Forms of memory encoding

Dr. Donna L. Roberts

Verbal codes, images, propositions and productions
Photo by Lisa from Pexels

God gave us memories that we might have roses in December.  ~J.M. Barrie, Courage, 1922

Working memory refers to the temporary holding space for information that is being manipulated and processed in order to perform such functions as comprehension, decision-making and problem solving. In contrast, long-term memory is the relatively permanent part of memory that is capable of storing large amounts of information for a long period of time. Encoding, which can occur either automatically or as the result of concerted effort, refers to the way in which the information is processed for storage as it moves from working to long-term memory (Ormrod, 2004; Santrock, 2003). The encoding process basically consists of the acquisition of information and the subsequent initial formation of a memory trace. It is essentially the preparation of information for storage in long term memory and is accomplished by making new information meaningful and/or integrating it with known information.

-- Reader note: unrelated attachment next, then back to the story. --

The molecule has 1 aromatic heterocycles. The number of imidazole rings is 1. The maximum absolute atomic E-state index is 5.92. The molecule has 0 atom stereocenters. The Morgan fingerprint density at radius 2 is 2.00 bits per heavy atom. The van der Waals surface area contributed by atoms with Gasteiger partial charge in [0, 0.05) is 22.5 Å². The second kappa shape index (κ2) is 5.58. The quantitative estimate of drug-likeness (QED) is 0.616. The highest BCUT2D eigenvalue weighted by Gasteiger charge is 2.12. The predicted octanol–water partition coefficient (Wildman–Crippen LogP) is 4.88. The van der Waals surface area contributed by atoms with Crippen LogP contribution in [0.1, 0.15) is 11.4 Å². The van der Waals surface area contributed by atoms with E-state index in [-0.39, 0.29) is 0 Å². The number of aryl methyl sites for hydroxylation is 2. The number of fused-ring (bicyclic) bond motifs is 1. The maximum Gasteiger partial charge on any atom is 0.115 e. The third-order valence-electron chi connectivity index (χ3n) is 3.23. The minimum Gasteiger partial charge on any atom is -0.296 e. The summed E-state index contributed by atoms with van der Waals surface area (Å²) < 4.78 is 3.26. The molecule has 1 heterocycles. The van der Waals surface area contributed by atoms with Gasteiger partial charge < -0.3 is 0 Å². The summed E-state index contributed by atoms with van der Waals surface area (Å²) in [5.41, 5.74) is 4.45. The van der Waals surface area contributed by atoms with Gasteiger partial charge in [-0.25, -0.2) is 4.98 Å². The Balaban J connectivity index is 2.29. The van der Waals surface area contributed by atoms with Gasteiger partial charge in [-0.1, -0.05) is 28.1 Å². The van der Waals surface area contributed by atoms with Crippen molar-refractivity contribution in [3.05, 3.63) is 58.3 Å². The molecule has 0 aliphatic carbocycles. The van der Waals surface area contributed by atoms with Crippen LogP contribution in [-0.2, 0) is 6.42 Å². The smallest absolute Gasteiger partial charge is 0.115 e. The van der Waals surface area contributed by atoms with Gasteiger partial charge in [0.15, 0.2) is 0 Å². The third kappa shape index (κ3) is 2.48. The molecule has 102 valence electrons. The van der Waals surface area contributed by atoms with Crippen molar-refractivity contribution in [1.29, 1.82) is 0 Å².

Typically, information that is stored only temporarily in working memory is encoded primarily in acoustic form. In contrast, most information stored in long-term memory is encoded primarily in semantic code – i.e., with reference to the meaning of the words rather than merely the sounds (Baddeley, 1996: Conrad, 1964; Grossman & Eagle, 1970). This semantic coding can take various forms including, verbal codes, imagery, propositions and productions (Ormrod, 2004).

Verbal coding refers to the use of actual words as symbols for the objects they represent. This form of coding is evidenced by that fact that we have linguistic labels for the entire spectrum of human experience, from objects to experiences. We understand “pen,”, “picnic,”, “birthday,”, “accident,” and “love” because these words have been encoded in memory as having a specific meaning. Whereas these verbal codes can certainly generate different specific examples in different individuals (i.e., a Mont Blanc fountain pen versus a standard Bic ballpoint), the general category is a well understood concept easily recognizable based on the information stored in memory associated with the word.